14
$\begingroup$

It has been known for a long time that, given any r.e. Turing degree, there is a finitely presented group whose word problem is in that degree. My question is whether the same thing is true for arbitrary polynomial time Turing degrees. Specifically, given a decidable set, $A$, does there exist a finitely presented group, with word problem, $W$, such that $W\leq_T^P A$ and $A\leq_T^P W$? I would also be willing to relax finitely presented to recursively presented.

I suspect that the answer is yes, and I have heard others say they read this somewhere, but I haven't been able to chase down a reference.

$\endgroup$
  • $\begingroup$ Also, if someone could stick a group-theory or group related tag on this, I would appreciate it. $\endgroup$ – Aubrey da Cunha Jul 22 '11 at 20:44
  • $\begingroup$ You are correct. Fixed. $\endgroup$ – Aubrey da Cunha Jul 25 '11 at 17:37
6
$\begingroup$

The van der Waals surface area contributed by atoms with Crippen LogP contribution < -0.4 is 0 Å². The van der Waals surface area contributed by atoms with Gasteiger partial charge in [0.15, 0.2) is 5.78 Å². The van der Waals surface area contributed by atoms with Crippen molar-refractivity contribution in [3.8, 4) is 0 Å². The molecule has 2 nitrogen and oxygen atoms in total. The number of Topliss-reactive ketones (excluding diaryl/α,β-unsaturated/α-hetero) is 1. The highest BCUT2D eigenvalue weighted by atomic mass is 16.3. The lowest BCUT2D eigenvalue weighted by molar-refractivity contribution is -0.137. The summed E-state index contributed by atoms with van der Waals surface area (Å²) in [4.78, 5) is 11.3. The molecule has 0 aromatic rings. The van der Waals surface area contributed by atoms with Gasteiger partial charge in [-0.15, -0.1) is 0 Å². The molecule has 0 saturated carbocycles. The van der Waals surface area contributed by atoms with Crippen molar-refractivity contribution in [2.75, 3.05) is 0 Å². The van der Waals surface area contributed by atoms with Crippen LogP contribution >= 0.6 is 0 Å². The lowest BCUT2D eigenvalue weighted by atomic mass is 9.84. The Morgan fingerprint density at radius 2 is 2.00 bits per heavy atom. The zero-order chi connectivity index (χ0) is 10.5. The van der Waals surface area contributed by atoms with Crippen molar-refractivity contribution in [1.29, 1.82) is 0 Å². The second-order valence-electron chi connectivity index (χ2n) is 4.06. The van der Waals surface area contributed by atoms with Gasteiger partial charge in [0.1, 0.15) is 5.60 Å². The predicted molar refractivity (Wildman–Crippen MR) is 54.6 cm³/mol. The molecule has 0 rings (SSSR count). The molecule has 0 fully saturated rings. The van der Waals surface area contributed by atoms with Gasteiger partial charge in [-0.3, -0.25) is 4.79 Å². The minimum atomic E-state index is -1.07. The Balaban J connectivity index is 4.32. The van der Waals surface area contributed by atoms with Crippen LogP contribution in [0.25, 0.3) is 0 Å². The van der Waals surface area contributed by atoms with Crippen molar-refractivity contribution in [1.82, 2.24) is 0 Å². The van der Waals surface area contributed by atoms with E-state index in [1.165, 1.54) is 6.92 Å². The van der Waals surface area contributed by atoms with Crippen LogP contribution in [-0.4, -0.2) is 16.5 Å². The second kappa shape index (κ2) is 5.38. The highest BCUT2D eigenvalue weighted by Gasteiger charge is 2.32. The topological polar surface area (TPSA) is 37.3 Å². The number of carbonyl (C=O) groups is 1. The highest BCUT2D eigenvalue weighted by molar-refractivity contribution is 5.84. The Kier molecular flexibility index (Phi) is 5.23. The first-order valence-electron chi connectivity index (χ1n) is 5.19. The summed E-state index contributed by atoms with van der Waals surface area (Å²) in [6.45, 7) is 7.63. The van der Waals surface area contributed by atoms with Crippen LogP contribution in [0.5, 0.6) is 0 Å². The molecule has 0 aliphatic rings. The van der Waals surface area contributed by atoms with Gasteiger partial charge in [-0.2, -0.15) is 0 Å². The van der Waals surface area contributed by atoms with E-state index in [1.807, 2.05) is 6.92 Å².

I think this is not known. (I apologize - I think I was also one of the people that said I had remembered reading this somewhere.) For example, I believe that Sapir-Birget-Rips, Annals of Math 2002 were the first to show the existence of a group with $\mathsf{NP}$-complete word problem (which would be a trivial consequence of the result asked for in this question). Their Corollary 1.1 states:

There exists a finitely presented group with NP-complete word problem. Moreover, for every language $L \subseteq A^*$ for some finite alphabet $A$ there exists a finitely presented group $G$ such that the nondeterministic time complexity of $G$ is polynomially equivalent to the nondeterministic time complexity of $L$.

While the second half of this corollary is kind of in a similar spirit to this question, it is a far cry from proving that every $\leq_T^p$-degree contains a word problem.

$\endgroup$

Your Answer

By clicking “Post Your Answer”, you agree to our terms of service, privacy policy and cookie policy

Not the answer you're looking for? Browse other questions tagged or ask your own question.